The Biden administration on Friday shared data showing that more than 26 million people have either applied for or automatically qualified for having their student debt forgiven. File Photo by Bonnie Cash/UPI | License Photo
Jan. 27 (UPI) -- The White House said on Friday that 26 million people have either applied for student loan debt relief or already provided enough information to be eligible, under President Joe Biden's plan.
The Biden administration said that 16 million borrowers' applications were fully approved and sent to loan servicers before a slew of lawsuits forced the Education Department to halt applications in November.
"Millions of those borrowers could be experiencing the benefits of that relief today were it not for lawsuits brought on by elected officials in some of their own states," the White House said.
Biden announced the plan in August, seeking to provide up to $20,000 in debt relief for borrowers earning less than $125,000 per year, protecting borrowers most at risk of delinquency or default because of the COVID-19 pandemic.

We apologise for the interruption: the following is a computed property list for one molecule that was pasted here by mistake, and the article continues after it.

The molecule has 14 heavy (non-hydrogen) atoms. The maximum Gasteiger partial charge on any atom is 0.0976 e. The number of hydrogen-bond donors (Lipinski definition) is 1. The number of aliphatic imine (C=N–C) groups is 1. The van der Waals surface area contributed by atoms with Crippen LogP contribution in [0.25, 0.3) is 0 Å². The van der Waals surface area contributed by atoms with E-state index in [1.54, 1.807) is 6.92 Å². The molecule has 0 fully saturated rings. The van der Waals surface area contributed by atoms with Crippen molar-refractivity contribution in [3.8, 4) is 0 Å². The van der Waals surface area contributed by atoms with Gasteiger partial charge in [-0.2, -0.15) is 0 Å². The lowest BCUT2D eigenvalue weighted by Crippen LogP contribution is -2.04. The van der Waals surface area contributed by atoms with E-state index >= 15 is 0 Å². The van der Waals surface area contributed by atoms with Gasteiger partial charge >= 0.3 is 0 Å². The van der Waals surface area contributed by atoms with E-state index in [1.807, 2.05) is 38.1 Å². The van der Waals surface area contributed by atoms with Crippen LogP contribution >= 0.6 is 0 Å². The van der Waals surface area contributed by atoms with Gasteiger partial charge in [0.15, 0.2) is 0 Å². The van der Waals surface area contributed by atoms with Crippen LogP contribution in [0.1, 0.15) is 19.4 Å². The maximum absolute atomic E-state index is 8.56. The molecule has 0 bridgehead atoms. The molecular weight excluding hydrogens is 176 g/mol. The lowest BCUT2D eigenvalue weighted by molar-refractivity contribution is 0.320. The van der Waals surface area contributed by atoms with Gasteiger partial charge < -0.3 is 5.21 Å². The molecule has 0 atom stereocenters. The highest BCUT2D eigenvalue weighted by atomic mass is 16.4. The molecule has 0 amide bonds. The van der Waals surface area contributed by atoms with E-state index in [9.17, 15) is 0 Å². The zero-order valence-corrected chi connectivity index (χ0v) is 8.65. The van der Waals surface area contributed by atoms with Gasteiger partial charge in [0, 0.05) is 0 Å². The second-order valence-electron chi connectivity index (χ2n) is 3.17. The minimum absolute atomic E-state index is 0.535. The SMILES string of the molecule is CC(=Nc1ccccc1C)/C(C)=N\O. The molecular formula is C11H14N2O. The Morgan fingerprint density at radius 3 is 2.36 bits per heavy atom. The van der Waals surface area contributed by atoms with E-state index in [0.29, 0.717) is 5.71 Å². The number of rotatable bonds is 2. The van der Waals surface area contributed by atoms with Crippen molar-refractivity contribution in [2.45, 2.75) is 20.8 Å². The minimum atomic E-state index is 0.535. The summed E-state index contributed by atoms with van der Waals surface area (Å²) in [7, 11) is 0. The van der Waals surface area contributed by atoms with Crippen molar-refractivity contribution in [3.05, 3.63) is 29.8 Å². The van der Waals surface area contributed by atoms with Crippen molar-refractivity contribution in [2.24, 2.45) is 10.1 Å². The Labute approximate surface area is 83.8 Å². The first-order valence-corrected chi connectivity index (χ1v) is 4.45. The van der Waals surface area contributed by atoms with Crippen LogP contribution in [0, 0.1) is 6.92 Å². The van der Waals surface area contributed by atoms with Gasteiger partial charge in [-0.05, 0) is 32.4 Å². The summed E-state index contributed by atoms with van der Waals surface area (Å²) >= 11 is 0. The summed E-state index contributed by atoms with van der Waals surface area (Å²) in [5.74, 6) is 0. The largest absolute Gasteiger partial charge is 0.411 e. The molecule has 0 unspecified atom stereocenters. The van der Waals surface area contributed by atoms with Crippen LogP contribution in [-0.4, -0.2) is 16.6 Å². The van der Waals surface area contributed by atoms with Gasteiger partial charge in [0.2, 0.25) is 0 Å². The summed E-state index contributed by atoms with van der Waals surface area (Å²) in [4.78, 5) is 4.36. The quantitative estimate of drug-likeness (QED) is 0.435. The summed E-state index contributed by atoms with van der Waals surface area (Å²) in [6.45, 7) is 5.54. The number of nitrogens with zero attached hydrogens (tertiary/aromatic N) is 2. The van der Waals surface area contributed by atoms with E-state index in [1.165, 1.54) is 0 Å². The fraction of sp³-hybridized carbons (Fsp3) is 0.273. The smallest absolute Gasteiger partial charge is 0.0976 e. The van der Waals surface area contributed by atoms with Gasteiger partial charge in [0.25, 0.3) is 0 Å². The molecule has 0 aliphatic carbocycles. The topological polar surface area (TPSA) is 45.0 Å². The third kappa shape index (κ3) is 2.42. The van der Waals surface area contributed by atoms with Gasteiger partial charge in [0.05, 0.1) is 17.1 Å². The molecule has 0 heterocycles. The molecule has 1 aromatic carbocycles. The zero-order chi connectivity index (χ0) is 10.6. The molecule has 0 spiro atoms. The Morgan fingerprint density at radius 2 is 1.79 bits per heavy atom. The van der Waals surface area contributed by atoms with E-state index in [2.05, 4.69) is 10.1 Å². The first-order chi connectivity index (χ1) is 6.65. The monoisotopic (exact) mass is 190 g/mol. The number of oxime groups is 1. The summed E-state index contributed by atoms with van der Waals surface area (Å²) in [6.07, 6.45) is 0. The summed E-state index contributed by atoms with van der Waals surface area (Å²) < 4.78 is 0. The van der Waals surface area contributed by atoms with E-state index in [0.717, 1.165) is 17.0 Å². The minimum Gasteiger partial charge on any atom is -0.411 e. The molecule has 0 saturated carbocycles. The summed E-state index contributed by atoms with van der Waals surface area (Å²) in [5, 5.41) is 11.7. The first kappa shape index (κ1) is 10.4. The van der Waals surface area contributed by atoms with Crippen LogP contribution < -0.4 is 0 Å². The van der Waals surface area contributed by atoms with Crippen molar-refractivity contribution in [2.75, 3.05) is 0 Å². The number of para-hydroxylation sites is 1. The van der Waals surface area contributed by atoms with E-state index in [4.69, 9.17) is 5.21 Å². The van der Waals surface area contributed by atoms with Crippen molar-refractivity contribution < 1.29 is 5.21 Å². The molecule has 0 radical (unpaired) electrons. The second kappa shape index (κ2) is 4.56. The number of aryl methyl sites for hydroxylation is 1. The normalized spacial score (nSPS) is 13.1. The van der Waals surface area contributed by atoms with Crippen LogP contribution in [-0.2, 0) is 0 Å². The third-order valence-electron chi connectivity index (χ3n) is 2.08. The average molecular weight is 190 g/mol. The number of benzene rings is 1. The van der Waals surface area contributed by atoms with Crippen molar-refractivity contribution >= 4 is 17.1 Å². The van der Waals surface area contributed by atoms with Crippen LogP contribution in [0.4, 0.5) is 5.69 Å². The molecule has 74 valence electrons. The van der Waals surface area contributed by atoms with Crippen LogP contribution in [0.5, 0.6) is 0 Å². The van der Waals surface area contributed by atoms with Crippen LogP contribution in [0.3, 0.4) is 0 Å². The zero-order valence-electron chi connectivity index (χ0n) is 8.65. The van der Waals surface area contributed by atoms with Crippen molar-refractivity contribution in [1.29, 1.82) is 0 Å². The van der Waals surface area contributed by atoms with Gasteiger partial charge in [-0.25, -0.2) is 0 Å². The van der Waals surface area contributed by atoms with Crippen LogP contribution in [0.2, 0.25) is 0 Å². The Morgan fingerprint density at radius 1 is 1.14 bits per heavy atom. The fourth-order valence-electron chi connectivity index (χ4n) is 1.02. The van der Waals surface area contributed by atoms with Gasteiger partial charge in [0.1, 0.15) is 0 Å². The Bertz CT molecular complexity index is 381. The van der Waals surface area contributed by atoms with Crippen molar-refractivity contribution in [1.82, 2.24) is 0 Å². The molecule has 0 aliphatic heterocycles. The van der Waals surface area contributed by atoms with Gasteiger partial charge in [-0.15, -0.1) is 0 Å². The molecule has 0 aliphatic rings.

On Friday, the White House said it believes more than 40 million borrowers would qualify for its debt relief program with nearly 90% of the benefits of the relief going to out-of-school borrowers earning less than $75,000 per year.
The Biden administration revealed the numbers as the Supreme Court prepares to hear oral arguments in February in two cases brought by Republican-led states challenging Biden's plan to forgive the debts under the 2003 HEROES Act.
Republicans and other conservative groups said the White House overstepped its authority in using HEROES in canceling that debt, while the White House argued in a filing earlier this month that it was "comfortably" within its authority to do so.
In the meantime, Biden in November continued a pause on student loan payments through June. Those payments would resume 60 days after the pause ends, which is expected to be June 30, or after litigation has been resolved.
Earlier this month, the Biden administration also unveiled a plan that provides a "safety net" for millions of student loan borrowers including more affordable repayment terms and slashing federal loan repayments.